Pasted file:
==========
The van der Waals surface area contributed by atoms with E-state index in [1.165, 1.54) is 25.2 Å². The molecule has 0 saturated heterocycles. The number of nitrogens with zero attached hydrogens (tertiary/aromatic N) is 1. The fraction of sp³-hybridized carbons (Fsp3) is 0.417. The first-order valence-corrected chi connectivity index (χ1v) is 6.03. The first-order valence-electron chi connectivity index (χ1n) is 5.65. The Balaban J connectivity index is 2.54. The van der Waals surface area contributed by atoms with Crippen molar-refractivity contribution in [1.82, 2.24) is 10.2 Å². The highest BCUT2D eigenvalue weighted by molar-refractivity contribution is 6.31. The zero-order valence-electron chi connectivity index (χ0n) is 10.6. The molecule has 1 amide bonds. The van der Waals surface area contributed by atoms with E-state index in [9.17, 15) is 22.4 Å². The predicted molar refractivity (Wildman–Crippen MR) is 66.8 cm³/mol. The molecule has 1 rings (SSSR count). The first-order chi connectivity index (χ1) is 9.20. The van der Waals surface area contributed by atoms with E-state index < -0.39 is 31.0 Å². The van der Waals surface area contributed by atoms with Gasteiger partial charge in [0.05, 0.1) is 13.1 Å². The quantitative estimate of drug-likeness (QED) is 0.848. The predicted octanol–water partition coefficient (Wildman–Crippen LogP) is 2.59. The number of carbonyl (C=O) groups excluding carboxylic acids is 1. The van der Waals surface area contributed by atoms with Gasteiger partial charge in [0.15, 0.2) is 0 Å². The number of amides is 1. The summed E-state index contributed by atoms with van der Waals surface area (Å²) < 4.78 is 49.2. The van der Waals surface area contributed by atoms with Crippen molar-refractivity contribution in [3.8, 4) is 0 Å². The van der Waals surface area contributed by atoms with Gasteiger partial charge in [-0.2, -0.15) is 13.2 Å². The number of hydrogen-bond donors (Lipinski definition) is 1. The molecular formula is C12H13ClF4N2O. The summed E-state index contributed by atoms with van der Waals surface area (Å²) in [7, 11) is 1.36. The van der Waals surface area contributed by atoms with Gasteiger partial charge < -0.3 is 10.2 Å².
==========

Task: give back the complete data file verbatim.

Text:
The van der Waals surface area contributed by atoms with E-state index in [1.165, 1.54) is 25.2 Å². The molecule has 0 saturated heterocycles. The number of nitrogens with zero attached hydrogens (tertiary/aromatic N) is 1. The fraction of sp³-hybridized carbons (Fsp3) is 0.417. The first-order valence-corrected chi connectivity index (χ1v) is 6.03. The first-order valence-electron chi connectivity index (χ1n) is 5.65. The Balaban J connectivity index is 2.54. The van der Waals surface area contributed by atoms with Crippen molar-refractivity contribution in [1.82, 2.24) is 10.2 Å². The highest BCUT2D eigenvalue weighted by molar-refractivity contribution is 6.31. The zero-order valence-electron chi connectivity index (χ0n) is 10.6. The molecule has 1 amide bonds. The van der Waals surface area contributed by atoms with E-state index in [9.17, 15) is 22.4 Å². The predicted molar refractivity (Wildman–Crippen MR) is 66.8 cm³/mol. The molecule has 1 rings (SSSR count). The first-order chi connectivity index (χ1) is 9.20. The van der Waals surface area contributed by atoms with E-state index < -0.39 is 31.0 Å². The van der Waals surface area contributed by atoms with Gasteiger partial charge in [0.05, 0.1) is 13.1 Å². The quantitative estimate of drug-likeness (QED) is 0.848. The predicted octanol–water partition coefficient (Wildman–Crippen LogP) is 2.59. The number of carbonyl (C=O) groups excluding carboxylic acids is 1. The van der Waals surface area contributed by atoms with Gasteiger partial charge in [0.15, 0.2) is 0 Å². The number of amides is 1. The summed E-state index contributed by atoms with van der Waals surface area (Å²) < 4.78 is 49.2. The van der Waals surface area contributed by atoms with Crippen molar-refractivity contribution in [3.8, 4) is 0 Å². The van der Waals surface area contributed by atoms with Gasteiger partial charge in [-0.2, -0.15) is 13.2 Å². The number of hydrogen-bond donors (Lipinski definition) is 1. The molecular formula is C12H13ClF4N2O. The summed E-state index contributed by atoms with van der Waals surface area (Å²) in [7, 11) is 1.36. The van der Waals surface area contributed by atoms with Gasteiger partial charge < -0.3 is 10.2 Å².